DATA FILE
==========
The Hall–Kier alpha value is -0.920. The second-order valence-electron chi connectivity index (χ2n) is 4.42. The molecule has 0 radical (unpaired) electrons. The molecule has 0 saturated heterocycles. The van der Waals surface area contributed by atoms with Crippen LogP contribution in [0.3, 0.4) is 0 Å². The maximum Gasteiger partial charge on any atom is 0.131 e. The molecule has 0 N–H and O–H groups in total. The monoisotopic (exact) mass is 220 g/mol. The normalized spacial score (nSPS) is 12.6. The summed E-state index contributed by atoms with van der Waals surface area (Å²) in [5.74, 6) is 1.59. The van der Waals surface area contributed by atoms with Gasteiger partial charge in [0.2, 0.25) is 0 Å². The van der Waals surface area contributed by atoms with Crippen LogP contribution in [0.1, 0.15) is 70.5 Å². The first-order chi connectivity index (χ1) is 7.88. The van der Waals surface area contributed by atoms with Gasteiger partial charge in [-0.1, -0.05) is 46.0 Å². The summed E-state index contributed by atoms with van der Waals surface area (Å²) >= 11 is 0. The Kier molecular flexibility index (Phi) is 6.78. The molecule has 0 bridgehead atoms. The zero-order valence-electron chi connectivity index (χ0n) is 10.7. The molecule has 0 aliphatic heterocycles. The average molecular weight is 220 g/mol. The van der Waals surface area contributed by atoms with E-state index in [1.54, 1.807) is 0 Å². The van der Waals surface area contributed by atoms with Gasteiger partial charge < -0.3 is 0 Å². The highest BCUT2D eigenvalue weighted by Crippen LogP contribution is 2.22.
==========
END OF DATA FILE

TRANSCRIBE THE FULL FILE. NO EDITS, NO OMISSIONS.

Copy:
The Hall–Kier alpha value is -0.920. The second-order valence-electron chi connectivity index (χ2n) is 4.42. The molecule has 0 radical (unpaired) electrons. The molecule has 0 saturated heterocycles. The van der Waals surface area contributed by atoms with Crippen LogP contribution in [0.3, 0.4) is 0 Å². The maximum Gasteiger partial charge on any atom is 0.131 e. The molecule has 0 N–H and O–H groups in total. The monoisotopic (exact) mass is 220 g/mol. The normalized spacial score (nSPS) is 12.6. The summed E-state index contributed by atoms with van der Waals surface area (Å²) in [5.74, 6) is 1.59. The van der Waals surface area contributed by atoms with Gasteiger partial charge in [0.2, 0.25) is 0 Å². The van der Waals surface area contributed by atoms with Crippen LogP contribution in [0.1, 0.15) is 70.5 Å². The first-order chi connectivity index (χ1) is 7.88. The van der Waals surface area contributed by atoms with Gasteiger partial charge in [-0.1, -0.05) is 46.0 Å². The summed E-state index contributed by atoms with van der Waals surface area (Å²) >= 11 is 0. The Kier molecular flexibility index (Phi) is 6.78. The molecule has 0 bridgehead atoms. The zero-order valence-electron chi connectivity index (χ0n) is 10.7. The molecule has 0 aliphatic heterocycles. The average molecular weight is 220 g/mol. The van der Waals surface area contributed by atoms with E-state index in [1.54, 1.807) is 0 Å². The van der Waals surface area contributed by atoms with Gasteiger partial charge < -0.3 is 0 Å². The highest BCUT2D eigenvalue weighted by Crippen LogP contribution is 2.22.